Scott from Martinez, GA
Eric from Cary, NC, called them pesky yellow bars where actually they're pesky yellow poles. Bars are horizontal and poles are vertical. A technicality, yes, but let's start this off season right by getting the little things right.
I'll forgive him for being deferential to Fenway Park in his choice of terms.
Benny from Aurora, CO
I am "amazed" (not in a good way) by the degree to which some "fans" think they could achieve significantly more success than the current front office. I appreciated your take(s) regarding experience vs. youth on any given roster, and as we have learned time and time again, we never know when and where an injury strikes and how severe it will be.
Sometimes fate would have it that the year you move on from a franchise great and draft three rookies at the same position, two of your remaining three veterans go down, thrusting those rookies into action prematurely. That's how it goes. If I were to pick one injury that hurt the 2018 Packers offense the most, I'd probably say Allison's, yet it might have the most positive effect on the 2019 offense. The impact should flip.
George from London, UK
I have just found out I will require knee surgery for a torn ACL for the second time in about two years. I have played contact sports for as long as I can remember and want to continue doing so. Can you give me some inspiration of any NFL players than recovered from two ACL surgeries and continued to play at a high level?
What Bryan Bulaga did for the Packers this year is certainly worthy of mention, but if you want to go even further, read up on the career of Carolina linebacker Thomas Davis.
Jake from Athens, GA
I've got my fingers crossed that Gute can find a way to move into the top five and still finagle another pick in the first round. However, I'm curious – how hard would it be with our current stock of picks to "triple dip" in the first? Wouldn't that be something?
It would take the Packers' second- and third-round picks to get back into the bottom five of the first round, and the fourth-round pick to get any higher than that. But I don't understand the obsession with looking to trade up. If you trust your scouts, some of the best value in the draft is found in the middle rounds, when a player has a second- or third-round grade and he's still sitting there in the fourth or fifth round. You can't make those picks if you've traded them all away.
Ryan from Nashville, TN
Lots of question pertaining to moving up in the draft or if you can actually get star players at 12 and the end of the first round. In 2017, the Saints drafted 11 and then traded into the 32 spot and got Marshon Lattimore and Ryan Ramczyk. We don't have to trade our picks to move up, talent can be found where we pick.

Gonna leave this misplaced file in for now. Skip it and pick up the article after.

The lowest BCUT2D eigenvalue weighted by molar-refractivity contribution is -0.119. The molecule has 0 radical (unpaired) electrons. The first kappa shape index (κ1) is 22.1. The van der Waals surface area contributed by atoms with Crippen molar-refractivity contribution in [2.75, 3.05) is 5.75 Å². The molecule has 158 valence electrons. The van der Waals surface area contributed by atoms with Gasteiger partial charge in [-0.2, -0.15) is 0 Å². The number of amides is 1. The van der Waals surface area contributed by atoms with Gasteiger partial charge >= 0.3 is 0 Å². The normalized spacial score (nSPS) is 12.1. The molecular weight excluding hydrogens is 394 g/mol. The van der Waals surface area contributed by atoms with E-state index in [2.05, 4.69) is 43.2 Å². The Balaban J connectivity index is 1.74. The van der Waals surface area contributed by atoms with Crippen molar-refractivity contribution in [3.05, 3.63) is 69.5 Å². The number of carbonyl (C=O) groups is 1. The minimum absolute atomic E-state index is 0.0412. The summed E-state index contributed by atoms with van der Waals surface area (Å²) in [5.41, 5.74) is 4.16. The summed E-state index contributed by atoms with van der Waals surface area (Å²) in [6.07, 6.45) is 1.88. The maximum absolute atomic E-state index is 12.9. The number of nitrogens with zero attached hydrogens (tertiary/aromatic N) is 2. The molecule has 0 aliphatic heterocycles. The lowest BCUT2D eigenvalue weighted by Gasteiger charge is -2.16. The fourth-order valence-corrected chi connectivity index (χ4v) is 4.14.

This is what I tend to believe as well.
Ronald from Superior, WI
With the two first-round draft picks will the Packers have the option of the fifth year on both of them or is it only their first pick?
Andrew from New York, NY
I'm not sure who evaluates our GM and scouts, but when they are evaluated on their draft picks do they consider people they left on the board who turned out to be stars to be a strike against the GM? For example, the Packers seem to have landed a good player in Jaire Alexander, but traded back and let Derwin James fall to the Chargers. Does the front office consider this to be a misstep or issue when they are evaluating?
You have to look at the whole picture, and in this case the whole picture includes an upcoming first-round pick the Packers wouldn't possess had they drafted James at 14. Evaluating anything with a draft is years in the making, and no one yet knows whether James or Alexander is going to have the better career anyway.
Mike from Mount Prospect, IL
Gentlemen, I see the lack of depth on the OL as similar to the lack of depth among DBs in the past few years. Poor line play has crippled some offenses (MN and AZ come to mind). While the Packers spent years addressing the DBs, and seem to be making progress, let's hope the OL depth is replenished soon. Too simplistic?
I agree the Packers need to restock up front, create competition at certain spots, and see who emerges as a viable starter or two in 2019. But I'll also say this – I think a change in offensive philosophy can make the Packers' offensive line look a lot better than it's currently perceived by many fans.
Andy from Verona, WI
If you were allowed to be on the committee to hire the next head coach of the Packers, but were only allowed to ask the candidates two questions, what would your two questions be?
How would you get Aaron Rodgers playing his best football again? Why will 53 players believe the game plan you hand them on Wednesday mornings is going to be successful?
Bill from Bloomfield Hills, MI
I see three legit top 10 guys on the Packers – Rodgers, Adams and Bakhtiari. It's been too long since we had a promising talent turn into a star. As much as I love all the guys on the roster and their stories, I'm hoping for wholesale roster changes to find new stars and a new identity. We might suffer through another non-playoff season but I just don't see a big enough core on the current team to build a championship. Wholesale or tinkering, what are your thoughts?